How Tech Start-up Private Island is set to Redefine the way in Which we use Social Media.
Take the well-known phase ‘out with the old and in with the new’ — now flip that and reverse it. 180*. Total cartwheel, rewrite the books and forget the 90s: the millennium of socialisation has hit, with tech start-up Private Island gripping the wheel for take-off.
Did you know that digital media, as we know it, is no longer cool? Nor did we, until Private Island hit our phone screens this week.
This revolutionary app promotes a new kind of ‘vintage’, measuring success not by likes, but by… real happiness?
Let me explain.
Out with the ‘new’ and in with the ‘old’
The obvious benefit of real media really had to hit us hard in the face. When did we become so detached? It shouldn’t be shocking that the opportunity for real experience outweighs online medias in value by a moonshot, but the brainwashing of mainstream social medias like Instagram, Snapchat and Facebook has tricked our brains into feeling satisfied with the teeny tiny dopamine rush which hits us with every ‘like’ notification. These little hits of dopamine felt cool for a while, simply because they were felt hand-in-hand with the real happiness our hearts feel from hanging with our buddies in the real world. Social media is exciting because it opens up an entirely new world within an already incredible world which we live in. It served us as an escape, a way of making friends, forming new interests and providing a space for us to curate a vision for how we would like the world to see us. However, since the danger of Covid transmission by in-person socialisation has launched humanity into an era of forced digitalisation, social medias merely serve as a poor substitute to the real-world which we used to take so much for granted.
I can’t discredit social media in general for its ability to keep us all connected during the dark days of the pandemic, but looking to the future, there must be a better option.
It’s called vintage?!
By vintage I don’t mean flee-bitten charity shop sweaters your aunt gave you last Christmas, I am instead referring to the sleek, high-tech revolution known as Private Island which has provided the world with the cross-breed online/ offline solution it has been so desperately looking for.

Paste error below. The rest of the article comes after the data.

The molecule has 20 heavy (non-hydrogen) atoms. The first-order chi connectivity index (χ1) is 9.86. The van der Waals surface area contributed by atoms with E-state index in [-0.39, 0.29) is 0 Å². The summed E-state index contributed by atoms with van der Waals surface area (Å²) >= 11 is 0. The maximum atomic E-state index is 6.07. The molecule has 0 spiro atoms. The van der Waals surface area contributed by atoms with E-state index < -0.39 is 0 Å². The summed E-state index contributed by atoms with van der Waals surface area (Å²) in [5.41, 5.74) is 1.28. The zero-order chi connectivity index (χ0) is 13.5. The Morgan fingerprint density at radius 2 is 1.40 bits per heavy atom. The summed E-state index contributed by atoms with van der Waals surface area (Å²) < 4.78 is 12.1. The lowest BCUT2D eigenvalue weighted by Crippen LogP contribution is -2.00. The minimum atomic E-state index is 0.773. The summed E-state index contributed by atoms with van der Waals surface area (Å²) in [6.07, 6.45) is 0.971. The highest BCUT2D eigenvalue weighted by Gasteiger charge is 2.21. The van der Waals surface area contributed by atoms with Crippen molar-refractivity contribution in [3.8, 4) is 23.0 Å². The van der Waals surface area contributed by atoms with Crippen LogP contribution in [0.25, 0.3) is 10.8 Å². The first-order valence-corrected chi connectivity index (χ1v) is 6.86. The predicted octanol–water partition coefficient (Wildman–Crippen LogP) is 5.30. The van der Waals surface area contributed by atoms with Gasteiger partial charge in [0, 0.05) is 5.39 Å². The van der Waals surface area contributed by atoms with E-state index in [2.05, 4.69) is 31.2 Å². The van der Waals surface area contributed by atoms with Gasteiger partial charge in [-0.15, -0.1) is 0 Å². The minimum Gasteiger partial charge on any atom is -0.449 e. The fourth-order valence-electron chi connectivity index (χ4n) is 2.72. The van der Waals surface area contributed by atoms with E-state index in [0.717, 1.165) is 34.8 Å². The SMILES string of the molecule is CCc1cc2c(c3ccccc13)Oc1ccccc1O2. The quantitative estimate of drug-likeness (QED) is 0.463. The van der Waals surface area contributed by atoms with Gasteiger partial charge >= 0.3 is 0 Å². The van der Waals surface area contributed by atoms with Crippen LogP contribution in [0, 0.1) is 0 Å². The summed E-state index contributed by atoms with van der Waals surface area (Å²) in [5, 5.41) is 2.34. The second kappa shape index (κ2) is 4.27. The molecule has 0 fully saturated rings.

Private Island taps into the most human values of connectivity, curiosity and the urge to create positive impact and memories. At the same time, it also provides a solution to the future of socialisation in and out of the Pandemic.
Social media vs ‘real’ media — whose who?
First off, yes, Private Island is an application, and yes, it might have been previously reported as a social media lookalike, but really it is so much more.
Private Island connects hosts and users to advance, and better, real life experiences. Hosts are able to tap into the app and create an event of their choice within minutes, deciding whether to keep their event friends-only (secret) or to promote their event publicly as their unique Private Island illustration on the public events map. Users then have the opportunity to access these events world-wide, exploring the Private Island map and requesting to attend where they like. It is up to the host to approve the request of the user, and as they do, the perfect guest list for each event is curated. This guest list not only acts as a method of preserving exclusivity and feasibility, but also as a social bubble in which guests feel confident that the event they attend is Covid safe*. Once a user has been accepted for an event, they are automatically issued with a ticket, QR code and access to the event group chat. In the meantime, the host is able to collect funds and promote their event by advertising the unique event illustration flyer issued to them by Private Island. This simple process ultimately means one thing: users can go from online social to real-world socialising in just a couple of clicks.
* This is not guaranteed by Private Island, but is possible through proper use of the Covid safe features of the app.
We don’t measure success in ‘likes’, we measure success in real happiness
Because, isn’t that what it’s all really about? Happiness? The magic number missing from the equations of all major social media calculations and considerations before. Now we see, with the demise of Facebook for failing to implement a positive data protection strategy, with the increase in teen suicides (Newswise, 2021) as a result of negative interactions on Instagram and Snapchat, with the necessity for mental health campaigns to take centre stage and the strength of the movement for more tolerance and inclusivity online — social media as we know can not and does not make us happy. It polarises, it thrives on cleavages between the people who use it and it terminates the sharing of real happiness.
Although, maybe we can change this, maybe it is not too late, and certainly, the answer lies upon the grassy hills of the Islands which populate our digital gateway to the real world.
Stay tuned and welcome, to the age of Private Island.